Fig. 1.27 Left: Pincushion distortion. Right: Barrel distortion

In general, telescopes do not require to be corrected for distortion because this effect does not degrade the image quality and can always be removed by image processing.

However, liquid mirror telescopes (Lmts) - which are zenithal and transit instruments - require a distortion correction and, in addition, a sky projection correction when not working at the equator of the Earth. This was first solved by E.H. Richardson [76] who showed that a three-lens correction was inappropriate and thus designed dedicated four-lens correctors for large Lmts (cf. also Sect. 7.7.2).

1.11 Diffraction

The colored lines of a thin oil film lying on water or the colored lines of equal thickness of a very thin lens - which were recognized as interference fringes by T. Young - as well as the image showing oscillations in intensity when produced by a point source through an optical system, are evidence effects of the wave nature of light. Although easily observable, some of these phenomena were first referenced during the Renaissance by Leonardo da Vinci. It was F.M. Grimaldi, in his book (1665), who drew attention to them with accurate descriptions. Geometrical optics -or ray trace - were inadequate for deducing these phenomena, and neither could the later corpuscular theory explain the diffraction effects. In an attempt at explanation, in 1678 Huygens [80] constructed the following concept:

^ Any point of a wavefront gives rise to secondary disturbances which are spherical wavelets and, at any later instant, the light distribution may be regarded as the sum of these wavelets.

1.11.1 The Diffraction Theory

Inspired by Huygens' construction, Fresnel in 1816 laid down a celebrated memoir [62] in which he explained the principle of interference known as the Huygens-Fresnelprinciple. Reviewing Fresnel's prize memoir to the French Academy, Poisson deduced (1818) that, following Fresnel's theory, a bright spot should appear at the center of the shadow of a small disk, and concluded that this should be wrong since never observed. However, Arago, who was also a reviewer, carried out the experiment and observed the predicted white spot. In 1882, Kirchhoff [87] gave a more complete and sound mathematical basis to Fresnel's theory; this is known as Fresnel-Kirchhoff diffraction theory.

Let us assume a wave propagation in a vacuum. According to the wave equation (1.4), each Cartesian component W(r, t) of the field vectors E and H must satisfy the scalar wave equation

c2 dt2

where V2W is the Laplacian.

Use of an exponential function instead of trigonometric functions simplifies the calculations with scalar waves. Assuming it is strictly monochromatic of wavelength X = c/v, where the frequency v is the number of vibrations per second, we may separate the space- and time-components. Denoting i = a/—Y and ^ for a real part, we have the form

where U is the complex amplitude, 0O a phase constant, o the angular frequency, and k the wave number. In a vacuum these later quantities are o = 2nv = 2nc/X, k = o/c = 2n/X.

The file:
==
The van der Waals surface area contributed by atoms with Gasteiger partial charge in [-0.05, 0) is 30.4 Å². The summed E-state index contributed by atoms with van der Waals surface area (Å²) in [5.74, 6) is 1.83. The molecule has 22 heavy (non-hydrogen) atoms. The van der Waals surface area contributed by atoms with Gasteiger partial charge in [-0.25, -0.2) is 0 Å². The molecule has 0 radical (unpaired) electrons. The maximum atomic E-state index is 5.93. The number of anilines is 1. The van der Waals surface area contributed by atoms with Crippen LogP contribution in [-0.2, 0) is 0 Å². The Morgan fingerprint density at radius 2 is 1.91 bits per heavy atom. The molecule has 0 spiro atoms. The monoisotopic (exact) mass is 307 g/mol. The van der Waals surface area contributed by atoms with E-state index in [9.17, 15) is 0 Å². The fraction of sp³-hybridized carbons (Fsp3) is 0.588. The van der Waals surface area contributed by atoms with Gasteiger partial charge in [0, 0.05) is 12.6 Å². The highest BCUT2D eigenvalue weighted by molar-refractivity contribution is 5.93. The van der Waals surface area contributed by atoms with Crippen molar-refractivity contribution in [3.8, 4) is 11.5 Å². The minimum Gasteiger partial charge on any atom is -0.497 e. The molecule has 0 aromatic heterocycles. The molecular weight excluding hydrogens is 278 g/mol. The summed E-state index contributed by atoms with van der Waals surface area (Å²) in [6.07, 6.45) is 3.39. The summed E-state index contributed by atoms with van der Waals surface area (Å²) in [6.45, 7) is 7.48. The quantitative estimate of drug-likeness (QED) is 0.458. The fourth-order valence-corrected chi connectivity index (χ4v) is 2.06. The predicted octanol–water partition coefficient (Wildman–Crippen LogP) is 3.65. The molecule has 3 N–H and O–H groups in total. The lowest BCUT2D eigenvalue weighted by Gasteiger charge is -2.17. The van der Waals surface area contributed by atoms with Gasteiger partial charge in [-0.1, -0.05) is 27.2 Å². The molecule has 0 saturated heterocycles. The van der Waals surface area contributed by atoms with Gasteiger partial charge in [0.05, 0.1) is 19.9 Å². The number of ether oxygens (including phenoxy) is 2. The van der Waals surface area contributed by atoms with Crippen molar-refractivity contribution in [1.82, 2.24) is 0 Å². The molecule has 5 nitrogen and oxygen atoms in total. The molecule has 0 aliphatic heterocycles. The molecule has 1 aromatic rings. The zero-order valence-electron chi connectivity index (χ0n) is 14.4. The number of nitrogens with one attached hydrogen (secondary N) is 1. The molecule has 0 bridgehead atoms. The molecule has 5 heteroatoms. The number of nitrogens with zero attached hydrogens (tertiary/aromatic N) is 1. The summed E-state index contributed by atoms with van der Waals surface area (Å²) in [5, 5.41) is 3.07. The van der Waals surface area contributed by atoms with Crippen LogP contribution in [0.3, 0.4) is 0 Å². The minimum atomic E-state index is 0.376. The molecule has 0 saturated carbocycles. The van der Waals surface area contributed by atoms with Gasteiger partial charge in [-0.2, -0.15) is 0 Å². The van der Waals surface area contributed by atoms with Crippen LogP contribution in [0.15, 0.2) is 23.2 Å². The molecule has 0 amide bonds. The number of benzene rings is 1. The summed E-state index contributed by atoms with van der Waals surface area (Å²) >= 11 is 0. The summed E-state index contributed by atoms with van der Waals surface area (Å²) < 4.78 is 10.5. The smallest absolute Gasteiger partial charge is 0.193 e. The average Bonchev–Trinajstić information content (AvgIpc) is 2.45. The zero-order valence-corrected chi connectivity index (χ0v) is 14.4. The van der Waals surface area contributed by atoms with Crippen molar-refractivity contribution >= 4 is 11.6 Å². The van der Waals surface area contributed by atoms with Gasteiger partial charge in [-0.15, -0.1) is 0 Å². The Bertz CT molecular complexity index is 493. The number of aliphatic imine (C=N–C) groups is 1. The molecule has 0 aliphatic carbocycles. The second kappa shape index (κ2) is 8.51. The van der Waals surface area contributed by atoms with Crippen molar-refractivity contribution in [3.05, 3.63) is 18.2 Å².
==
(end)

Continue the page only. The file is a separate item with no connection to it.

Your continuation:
By substitution of W into (1.81), we find that the space-dependent part U must satisfy the equation

Considering a wave passing through a plane aperture stop (Fig. 1.28) whose area is A(x,y), a solution of the space-dependent term is expressed by the Fresnel-Kirchhoff diffraction integral

in which Uo is a constant, p, p' the respective distances from the source point P and from the point P' - where the disturbance is determined - to the elementary surface dS in the area A, and (n,p), (n,p') the angles with the normal n to the plane A. Setting the origin O of the x,y plane at any point inside the aperture A, we will assume that points P and P' are at large distances from the origin and that the angles generated by the lines PO and OP' with PP' are moderate. Thus, the term pp' may be replaced by qq and the term into the square bracket replaced by 2 cos 5 where 5 is the angle between PP' and the z axis. These two terms will not vary appreciably over the aperture, whilst the exponent term p+p' will change by many wavelengths. The diffraction integral of the disturbance at P' then becomes

Expanding p and p' as functions of q, q and power series of x/q, y/q, x/q and y/q', the wave disturbance is

\ f(x,y) = rxx + ryy + gix2 + g2xy + g3y2 + •••, (1.85b)

where, in a displacement of the element dS into the aperture plane, rx(P') and ry (P') are the Cartesian components of the relative variation of the optical path p + p' with respect to q + q', whilst gi(P'), g2, g3 are functions of the next order relative variations.

The Fresnel-Kirchhoff diffraction theory may lead to integrations by considering only the first two terms of f (x,y) if assuming that the aperture area A is small; this simplest case is called the Fraunhofer diffraction. When the quadratic terms cannot be neglected, such as for the diffraction of an infinite long edge, this is the

Fresnel diffraction case. A detailed account on these two cases is given by Born and Wolf [17].

When observing a diffracted wave near an aperture edge, one can see a broad intensity oscillation of the first fringes at the edge. A useful interpretation of this phenomena, which was investigated by Sommerfeld (1896), is to consider that the observed pattern is the superposition result of the incident wave with a locally cylin-dric edge wave such as was generated from the edge.

1.11.2 Diffraction from a Circular Aperture

Denoting p, 9 the polar coordinates of a current point into the plane of a circular aperture of radius p = a, the coordinates of this point are p cos 9 = x, p sin 9 = y.

From the definition of rx and ry in (1.85b), it follows that the polar coordinates r, y of a diffracted ray at the image plane are r cos y = rx, r sin y = ry.

After substitution of f (x,y) = rxx + ryy into (1.85a), the diffraction integral becomes i'a /*2n

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